If you had asked me in my early adult years whether I ever imagined – or wanted, for that matter – to live a military lifestyle, I likely would have said no. Army life isn’t for everyone. It’s nomadic, giving way to a constant state of flux, uncertainty, and change. That said, it also affords us unique opportunities to see the country, and sometimes the world, on the government’s dime. I always said that my biggest fear was living an ordinary life. This lifestyle is, by no means, ordinary, but it doesn’t come without its fair share of challenges, many of which I didn’t realize until I became a mother. At the end of the day though, when I weigh the pros and cons, I truly believe Army life has made me a better mother, and here’s why.
I’m more adaptable
Never in a million years did I think that I would have to move at 36 weeks pregnant. Nor, for that matter, did I ever think I’d be raising three children solo while my husband served halfway across the world. I didn’t think that I’d make four houses our home in five years, and I didn’t think that I’d be able to find friends – or foster my children’s friendships – in new places. But here’s the thing. Military life doesn’t give you a choice. You either do these things and adapt with the changes, or you grow weary and miserable, often times stepping out because it just doesn’t fit. I’ve learned I can roll with the punches.
I have a better sense of humor
Want to know when my husband is coming home? So do I. Want to know a date for certain? So do I. Want Tricare to approve something the first go-around? Yeah, we all do. Army life has a way of taking your plans and turning them on their head. While all these things are annoyances, they’re also laughable if you approach them the right way. I’m still learning this one, but finding the insane humor in the little things has definitely taught me that if you don’t find the sunny side of things, you’ll end up disappointed.
It’s taught me to adventure more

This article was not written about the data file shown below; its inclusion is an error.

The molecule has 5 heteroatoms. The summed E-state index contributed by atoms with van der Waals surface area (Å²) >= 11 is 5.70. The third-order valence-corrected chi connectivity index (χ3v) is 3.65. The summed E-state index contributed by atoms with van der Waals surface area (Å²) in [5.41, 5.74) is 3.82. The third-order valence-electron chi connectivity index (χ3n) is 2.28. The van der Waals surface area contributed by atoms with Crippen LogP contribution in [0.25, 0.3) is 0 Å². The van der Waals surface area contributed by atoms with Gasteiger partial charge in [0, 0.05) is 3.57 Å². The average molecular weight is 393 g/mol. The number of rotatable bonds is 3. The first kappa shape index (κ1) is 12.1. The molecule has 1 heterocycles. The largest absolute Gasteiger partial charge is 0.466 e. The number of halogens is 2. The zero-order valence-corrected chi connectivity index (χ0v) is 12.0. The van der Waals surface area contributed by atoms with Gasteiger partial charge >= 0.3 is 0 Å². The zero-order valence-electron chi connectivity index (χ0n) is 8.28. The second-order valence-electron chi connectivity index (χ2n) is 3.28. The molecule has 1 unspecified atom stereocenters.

With each move comes new challenges, and I’d be lying if I said deployments are easy. Deployments suck, plain and simple. They’re also an opportunity to get out of our comfort zones though. I learned during Ryan’s last deployment that adventures are good for the soul, both for me and for the kids. Finding new things to see, explore, and experience isn’t always convenient, but I don’t regret a single one of the memories we’ve made. And, instead of sitting on the couch moping with my kids, I’m seeing new things and exploring with them. Seeing it all through their eyes makes it all the more magical.
I’ve become resilient
Honestly, I’ve learned a lot about resilience from my children. While Ryan and I can process the reality and hardships of Army life, the kids are pretty much along for the ride. They’ve been to different schools, had more teachers than you can count, lived in different states (3 for Spencer, 2 for Porter), watched their daddy fly away for months at a time and weathered it all with strength and dignity. From them, I’ve learned that resilience doesn’t have to mean putting on a brave face all the time. Sometimes it’s about asking for help and accepting it when you’re at your lowest. Learning that has taught me more about resilience and how to support them.
It’s made me – and us – strong
If there can only be one way that Army life has made me a better mother, it’s this; I’ve realized my own strength, and I can impart it in my children. We’ve found our strength together, becoming our own little team through it all. And yes, Ryan, you’re a part of that team, too, even when you’re thousands of miles away. Strength is found in the little things. It’s found in making meals day after day. It’s tending to late night tears and cuddles during tantrums. It’s being both mom and dad when the need arises, and it’s about finding yourself somewhere through the thick of it, too. Motherhood is hard work, but Army life has made me stronger.
Now that I’ve been a part of this lifestyle for over five years, I can honestly say I don’t remember life outside of it. It’s chaotic, and it’s challenging, and at times, it’s the most obnoxious thing on the planet. But if one thing’s for certain, Army life has made me a better mother – for better or worse – simply by challenging me every step of the way.